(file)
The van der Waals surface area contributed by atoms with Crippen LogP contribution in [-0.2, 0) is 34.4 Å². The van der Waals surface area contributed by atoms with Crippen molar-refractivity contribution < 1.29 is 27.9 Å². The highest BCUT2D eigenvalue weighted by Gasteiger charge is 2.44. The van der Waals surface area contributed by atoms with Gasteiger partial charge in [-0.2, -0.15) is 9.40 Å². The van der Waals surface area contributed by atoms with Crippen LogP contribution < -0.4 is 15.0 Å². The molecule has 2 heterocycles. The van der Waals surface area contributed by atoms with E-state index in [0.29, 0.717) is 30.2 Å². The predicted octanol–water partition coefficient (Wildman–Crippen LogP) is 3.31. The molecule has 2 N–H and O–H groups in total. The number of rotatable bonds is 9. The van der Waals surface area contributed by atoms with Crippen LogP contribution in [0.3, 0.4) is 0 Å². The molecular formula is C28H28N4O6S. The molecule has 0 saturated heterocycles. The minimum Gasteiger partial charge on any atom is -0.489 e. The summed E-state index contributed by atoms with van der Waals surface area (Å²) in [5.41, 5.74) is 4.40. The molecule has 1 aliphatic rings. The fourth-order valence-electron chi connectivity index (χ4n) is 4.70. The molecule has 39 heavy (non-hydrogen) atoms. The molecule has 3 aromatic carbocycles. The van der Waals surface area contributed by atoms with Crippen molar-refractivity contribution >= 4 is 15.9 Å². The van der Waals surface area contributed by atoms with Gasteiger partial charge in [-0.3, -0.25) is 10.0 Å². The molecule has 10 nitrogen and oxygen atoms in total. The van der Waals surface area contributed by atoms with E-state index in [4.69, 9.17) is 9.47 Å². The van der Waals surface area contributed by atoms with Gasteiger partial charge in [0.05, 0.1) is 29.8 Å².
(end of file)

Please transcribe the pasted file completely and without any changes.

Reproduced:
The van der Waals surface area contributed by atoms with Crippen LogP contribution in [-0.2, 0) is 34.4 Å². The van der Waals surface area contributed by atoms with Crippen molar-refractivity contribution < 1.29 is 27.9 Å². The highest BCUT2D eigenvalue weighted by Gasteiger charge is 2.44. The van der Waals surface area contributed by atoms with Gasteiger partial charge in [-0.2, -0.15) is 9.40 Å². The van der Waals surface area contributed by atoms with Crippen LogP contribution < -0.4 is 15.0 Å². The molecule has 2 heterocycles. The van der Waals surface area contributed by atoms with E-state index in [0.29, 0.717) is 30.2 Å². The predicted octanol–water partition coefficient (Wildman–Crippen LogP) is 3.31. The molecule has 2 N–H and O–H groups in total. The number of rotatable bonds is 9. The van der Waals surface area contributed by atoms with Crippen LogP contribution in [0.3, 0.4) is 0 Å². The molecular formula is C28H28N4O6S. The molecule has 0 saturated heterocycles. The minimum Gasteiger partial charge on any atom is -0.489 e. The summed E-state index contributed by atoms with van der Waals surface area (Å²) in [5.41, 5.74) is 4.40. The molecule has 1 aliphatic rings. The fourth-order valence-electron chi connectivity index (χ4n) is 4.70. The molecule has 39 heavy (non-hydrogen) atoms. The molecule has 3 aromatic carbocycles. The van der Waals surface area contributed by atoms with Crippen molar-refractivity contribution >= 4 is 15.9 Å². The van der Waals surface area contributed by atoms with Gasteiger partial charge in [-0.3, -0.25) is 10.0 Å². The molecule has 10 nitrogen and oxygen atoms in total. The van der Waals surface area contributed by atoms with E-state index in [4.69, 9.17) is 9.47 Å². The van der Waals surface area contributed by atoms with Gasteiger partial charge in [0.05, 0.1) is 29.8 Å².